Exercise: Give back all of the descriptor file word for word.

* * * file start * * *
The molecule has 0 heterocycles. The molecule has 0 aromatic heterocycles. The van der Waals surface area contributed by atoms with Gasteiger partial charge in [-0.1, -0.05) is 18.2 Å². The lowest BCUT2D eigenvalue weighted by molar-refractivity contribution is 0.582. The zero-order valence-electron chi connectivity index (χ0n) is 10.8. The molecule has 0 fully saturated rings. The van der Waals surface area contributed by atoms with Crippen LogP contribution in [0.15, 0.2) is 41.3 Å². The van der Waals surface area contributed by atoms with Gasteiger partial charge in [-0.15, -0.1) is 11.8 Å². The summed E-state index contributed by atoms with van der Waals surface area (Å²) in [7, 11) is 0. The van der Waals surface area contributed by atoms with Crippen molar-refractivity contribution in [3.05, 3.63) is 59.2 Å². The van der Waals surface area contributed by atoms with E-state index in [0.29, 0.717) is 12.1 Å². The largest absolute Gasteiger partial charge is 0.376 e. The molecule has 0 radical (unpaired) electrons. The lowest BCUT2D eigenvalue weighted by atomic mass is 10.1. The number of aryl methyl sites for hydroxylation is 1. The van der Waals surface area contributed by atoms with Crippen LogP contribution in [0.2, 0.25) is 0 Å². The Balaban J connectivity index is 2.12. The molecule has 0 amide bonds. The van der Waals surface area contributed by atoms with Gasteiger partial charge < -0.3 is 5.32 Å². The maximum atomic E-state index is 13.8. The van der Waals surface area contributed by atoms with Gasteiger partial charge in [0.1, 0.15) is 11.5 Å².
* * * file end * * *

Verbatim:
The molecule has 0 heterocycles. The molecule has 0 aromatic heterocycles. The van der Waals surface area contributed by atoms with Gasteiger partial charge in [-0.1, -0.05) is 18.2 Å². The lowest BCUT2D eigenvalue weighted by molar-refractivity contribution is 0.582. The zero-order valence-electron chi connectivity index (χ0n) is 10.8. The molecule has 0 fully saturated rings. The van der Waals surface area contributed by atoms with Crippen LogP contribution in [0.15, 0.2) is 41.3 Å². The van der Waals surface area contributed by atoms with Gasteiger partial charge in [-0.15, -0.1) is 11.8 Å². The summed E-state index contributed by atoms with van der Waals surface area (Å²) in [7, 11) is 0. The van der Waals surface area contributed by atoms with Crippen molar-refractivity contribution in [3.05, 3.63) is 59.2 Å². The van der Waals surface area contributed by atoms with E-state index in [0.29, 0.717) is 12.1 Å². The largest absolute Gasteiger partial charge is 0.376 e. The molecule has 0 radical (unpaired) electrons. The lowest BCUT2D eigenvalue weighted by atomic mass is 10.1. The number of aryl methyl sites for hydroxylation is 1. The van der Waals surface area contributed by atoms with Crippen LogP contribution in [0.2, 0.25) is 0 Å². The Balaban J connectivity index is 2.12. The molecule has 0 amide bonds. The van der Waals surface area contributed by atoms with Gasteiger partial charge < -0.3 is 5.32 Å². The maximum atomic E-state index is 13.8. The van der Waals surface area contributed by atoms with Gasteiger partial charge in [0.1, 0.15) is 11.5 Å².